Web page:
law

What are the Main Factors that Affects Custody Arrangement of a Child in Wisconsin?

During a divorce, child custody can be a major source of disagreement for parents. The court has specific guidelines that must be adhered to when setting up custody. In general, each parent is entitled to receive one-half of their child’s time or approximately 33%. According to Wisconsin family law, when it comes to children under the age of 16, the child’s preference must be given great consideration by both parents and is considered an important guiding principle in determining custody arrangements. Finally, when children are involved an order will be made if neither parent has been able to reach a creative resolution after two years of trying.

In Wisconsin, the court will consider a number of specific factors when it comes to determining custody. These are the:

  • Distance to school

The distance to the child’s school plays an important factor in determining custody. If a child’s school is easily accessible by a parent, it does not favor one parent over the other. When this is not the case, the court will look at other factors to determine which parent has custody of the child.

  • Child’s wishes

The child’s wishes will also play a major role in custody arrangements. The court will consider the child’s wishes when determining custody. If the child does not favor one parent over the other, the balance of custody will favor that parent.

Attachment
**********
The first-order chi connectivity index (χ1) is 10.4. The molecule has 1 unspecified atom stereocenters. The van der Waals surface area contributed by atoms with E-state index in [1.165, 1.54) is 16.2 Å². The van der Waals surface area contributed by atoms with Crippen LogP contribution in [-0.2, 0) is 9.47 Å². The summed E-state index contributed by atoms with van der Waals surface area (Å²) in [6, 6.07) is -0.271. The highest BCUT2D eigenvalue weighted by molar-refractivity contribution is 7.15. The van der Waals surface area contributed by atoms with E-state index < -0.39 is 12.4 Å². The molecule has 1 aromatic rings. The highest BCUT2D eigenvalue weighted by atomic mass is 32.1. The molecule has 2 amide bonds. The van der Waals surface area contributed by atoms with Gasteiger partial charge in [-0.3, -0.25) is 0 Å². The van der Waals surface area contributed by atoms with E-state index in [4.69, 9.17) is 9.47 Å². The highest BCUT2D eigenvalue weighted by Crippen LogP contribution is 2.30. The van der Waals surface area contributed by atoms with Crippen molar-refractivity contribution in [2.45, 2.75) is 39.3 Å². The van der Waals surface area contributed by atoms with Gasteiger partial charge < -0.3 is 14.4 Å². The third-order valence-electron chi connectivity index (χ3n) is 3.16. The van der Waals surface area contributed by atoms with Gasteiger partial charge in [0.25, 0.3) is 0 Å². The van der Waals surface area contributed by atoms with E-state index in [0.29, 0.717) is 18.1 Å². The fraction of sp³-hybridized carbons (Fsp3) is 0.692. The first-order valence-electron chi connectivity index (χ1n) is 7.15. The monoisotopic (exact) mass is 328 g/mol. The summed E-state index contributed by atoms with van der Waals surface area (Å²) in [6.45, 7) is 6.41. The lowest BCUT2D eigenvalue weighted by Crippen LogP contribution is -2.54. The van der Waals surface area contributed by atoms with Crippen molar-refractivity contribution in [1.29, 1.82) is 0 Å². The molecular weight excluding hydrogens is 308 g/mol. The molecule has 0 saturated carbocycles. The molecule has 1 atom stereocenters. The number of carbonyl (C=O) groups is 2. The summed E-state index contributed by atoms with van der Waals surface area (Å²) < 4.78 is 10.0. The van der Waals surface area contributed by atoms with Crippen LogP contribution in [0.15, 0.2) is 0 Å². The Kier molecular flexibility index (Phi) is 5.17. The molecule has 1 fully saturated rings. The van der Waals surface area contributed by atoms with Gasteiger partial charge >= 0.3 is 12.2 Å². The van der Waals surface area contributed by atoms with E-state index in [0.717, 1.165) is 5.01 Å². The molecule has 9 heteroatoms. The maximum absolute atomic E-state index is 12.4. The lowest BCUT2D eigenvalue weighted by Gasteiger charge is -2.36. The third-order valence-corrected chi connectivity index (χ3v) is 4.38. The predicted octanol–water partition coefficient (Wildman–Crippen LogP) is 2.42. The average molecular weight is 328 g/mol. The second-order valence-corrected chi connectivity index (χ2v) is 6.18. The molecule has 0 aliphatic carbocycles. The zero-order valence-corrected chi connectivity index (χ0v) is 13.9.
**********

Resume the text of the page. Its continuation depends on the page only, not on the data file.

• Child’s safety

The court will also consider the safety of the child when it comes to determining custody. If a child is in danger at any time, it is in their best interests to have their father or mother take them so they can live safely and comfortably. The court will only approve that if both parents agree that they are in a safe environment

  • Mental and physical health of the parents

The evidence and consideration of all medical, emotional, physical, and mental health, including all social services records that are relevant to the child’s health, is another factor to consider when determining custody. A history of abuse or neglect will not be enough to deny custody to one parent.

  • Criminal records of the parents

The court will also consider the criminal record of your parents if they have one. If a parent has been convicted of abuse, it can have an impact on custody. A previous criminal record can also make it more difficult for a parent to get custody of a child.